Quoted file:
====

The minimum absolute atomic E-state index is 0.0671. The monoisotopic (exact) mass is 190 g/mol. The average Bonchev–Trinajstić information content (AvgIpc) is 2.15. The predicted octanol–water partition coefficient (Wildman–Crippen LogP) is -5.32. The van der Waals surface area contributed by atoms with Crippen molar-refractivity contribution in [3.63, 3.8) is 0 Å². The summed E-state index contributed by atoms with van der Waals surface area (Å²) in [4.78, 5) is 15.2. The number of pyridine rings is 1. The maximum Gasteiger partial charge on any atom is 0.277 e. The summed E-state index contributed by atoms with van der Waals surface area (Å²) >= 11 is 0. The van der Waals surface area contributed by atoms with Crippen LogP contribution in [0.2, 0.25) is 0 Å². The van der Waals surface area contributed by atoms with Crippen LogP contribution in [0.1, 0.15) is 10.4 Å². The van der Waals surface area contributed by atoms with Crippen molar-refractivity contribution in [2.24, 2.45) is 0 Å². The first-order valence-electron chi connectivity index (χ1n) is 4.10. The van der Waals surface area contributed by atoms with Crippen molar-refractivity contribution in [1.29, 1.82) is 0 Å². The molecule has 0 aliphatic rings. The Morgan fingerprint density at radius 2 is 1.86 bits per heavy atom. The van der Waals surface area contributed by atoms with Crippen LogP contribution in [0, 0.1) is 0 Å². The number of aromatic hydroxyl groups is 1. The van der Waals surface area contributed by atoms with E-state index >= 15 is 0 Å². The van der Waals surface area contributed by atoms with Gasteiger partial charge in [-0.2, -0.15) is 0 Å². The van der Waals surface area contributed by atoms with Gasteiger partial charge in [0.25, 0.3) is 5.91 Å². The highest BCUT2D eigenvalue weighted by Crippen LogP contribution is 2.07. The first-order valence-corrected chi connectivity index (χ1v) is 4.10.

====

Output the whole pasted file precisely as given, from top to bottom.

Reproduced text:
The minimum absolute atomic E-state index is 0.0671. The monoisotopic (exact) mass is 190 g/mol. The average Bonchev–Trinajstić information content (AvgIpc) is 2.15. The predicted octanol–water partition coefficient (Wildman–Crippen LogP) is -5.32. The van der Waals surface area contributed by atoms with Crippen molar-refractivity contribution in [3.63, 3.8) is 0 Å². The summed E-state index contributed by atoms with van der Waals surface area (Å²) in [4.78, 5) is 15.2. The number of pyridine rings is 1. The maximum Gasteiger partial charge on any atom is 0.277 e. The summed E-state index contributed by atoms with van der Waals surface area (Å²) >= 11 is 0. The van der Waals surface area contributed by atoms with Crippen LogP contribution in [0.2, 0.25) is 0 Å². The van der Waals surface area contributed by atoms with Crippen LogP contribution in [0.1, 0.15) is 10.4 Å². The van der Waals surface area contributed by atoms with Crippen molar-refractivity contribution in [2.24, 2.45) is 0 Å². The first-order valence-electron chi connectivity index (χ1n) is 4.10. The van der Waals surface area contributed by atoms with Crippen molar-refractivity contribution in [1.29, 1.82) is 0 Å². The molecule has 0 aliphatic rings. The Morgan fingerprint density at radius 2 is 1.86 bits per heavy atom. The van der Waals surface area contributed by atoms with Crippen LogP contribution in [0, 0.1) is 0 Å². The number of aromatic hydroxyl groups is 1. The van der Waals surface area contributed by atoms with E-state index >= 15 is 0 Å². The van der Waals surface area contributed by atoms with Gasteiger partial charge in [-0.2, -0.15) is 0 Å². The van der Waals surface area contributed by atoms with Gasteiger partial charge in [0.25, 0.3) is 5.91 Å². The highest BCUT2D eigenvalue weighted by Crippen LogP contribution is 2.07. The first-order valence-corrected chi connectivity index (χ1v) is 4.10.